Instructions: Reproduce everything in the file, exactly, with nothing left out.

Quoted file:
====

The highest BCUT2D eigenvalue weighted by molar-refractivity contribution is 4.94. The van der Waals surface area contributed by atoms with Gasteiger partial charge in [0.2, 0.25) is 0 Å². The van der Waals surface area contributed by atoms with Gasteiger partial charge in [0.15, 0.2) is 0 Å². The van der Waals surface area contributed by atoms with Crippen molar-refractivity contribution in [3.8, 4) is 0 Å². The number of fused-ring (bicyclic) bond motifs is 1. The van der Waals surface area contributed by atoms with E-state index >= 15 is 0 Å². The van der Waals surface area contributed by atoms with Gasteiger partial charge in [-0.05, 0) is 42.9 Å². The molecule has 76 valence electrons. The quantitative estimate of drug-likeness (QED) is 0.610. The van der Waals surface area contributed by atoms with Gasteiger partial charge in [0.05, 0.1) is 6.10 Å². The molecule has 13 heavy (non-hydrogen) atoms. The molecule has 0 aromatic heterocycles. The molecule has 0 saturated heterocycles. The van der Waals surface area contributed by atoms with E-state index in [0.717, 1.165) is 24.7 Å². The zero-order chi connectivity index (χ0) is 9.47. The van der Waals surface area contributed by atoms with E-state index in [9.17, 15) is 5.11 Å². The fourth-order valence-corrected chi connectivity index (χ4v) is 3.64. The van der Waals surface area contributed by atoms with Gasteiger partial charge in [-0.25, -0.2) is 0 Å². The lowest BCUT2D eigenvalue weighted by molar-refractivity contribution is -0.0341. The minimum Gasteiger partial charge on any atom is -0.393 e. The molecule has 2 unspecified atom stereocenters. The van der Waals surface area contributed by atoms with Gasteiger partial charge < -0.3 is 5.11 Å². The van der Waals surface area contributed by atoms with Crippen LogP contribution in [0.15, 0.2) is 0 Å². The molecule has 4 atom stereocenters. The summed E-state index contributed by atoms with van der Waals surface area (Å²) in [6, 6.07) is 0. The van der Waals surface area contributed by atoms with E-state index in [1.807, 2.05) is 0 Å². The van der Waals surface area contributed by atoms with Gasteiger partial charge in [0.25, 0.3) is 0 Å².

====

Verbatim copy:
The highest BCUT2D eigenvalue weighted by molar-refractivity contribution is 4.94. The van der Waals surface area contributed by atoms with Gasteiger partial charge in [0.2, 0.25) is 0 Å². The van der Waals surface area contributed by atoms with Gasteiger partial charge in [0.15, 0.2) is 0 Å². The van der Waals surface area contributed by atoms with Crippen molar-refractivity contribution in [3.8, 4) is 0 Å². The number of fused-ring (bicyclic) bond motifs is 1. The van der Waals surface area contributed by atoms with E-state index >= 15 is 0 Å². The van der Waals surface area contributed by atoms with Gasteiger partial charge in [-0.05, 0) is 42.9 Å². The molecule has 76 valence electrons. The quantitative estimate of drug-likeness (QED) is 0.610. The van der Waals surface area contributed by atoms with Gasteiger partial charge in [0.05, 0.1) is 6.10 Å². The molecule has 13 heavy (non-hydrogen) atoms. The molecule has 0 aromatic heterocycles. The molecule has 0 saturated heterocycles. The van der Waals surface area contributed by atoms with E-state index in [0.717, 1.165) is 24.7 Å². The zero-order chi connectivity index (χ0) is 9.47. The van der Waals surface area contributed by atoms with E-state index in [9.17, 15) is 5.11 Å². The fourth-order valence-corrected chi connectivity index (χ4v) is 3.64. The van der Waals surface area contributed by atoms with Gasteiger partial charge in [-0.25, -0.2) is 0 Å². The lowest BCUT2D eigenvalue weighted by molar-refractivity contribution is -0.0341. The minimum Gasteiger partial charge on any atom is -0.393 e. The molecule has 2 unspecified atom stereocenters. The van der Waals surface area contributed by atoms with Gasteiger partial charge < -0.3 is 5.11 Å². The van der Waals surface area contributed by atoms with Crippen LogP contribution in [0.15, 0.2) is 0 Å². The molecule has 4 atom stereocenters. The summed E-state index contributed by atoms with van der Waals surface area (Å²) in [6, 6.07) is 0. The van der Waals surface area contributed by atoms with E-state index in [1.807, 2.05) is 0 Å². The van der Waals surface area contributed by atoms with Gasteiger partial charge in [0.25, 0.3) is 0 Å².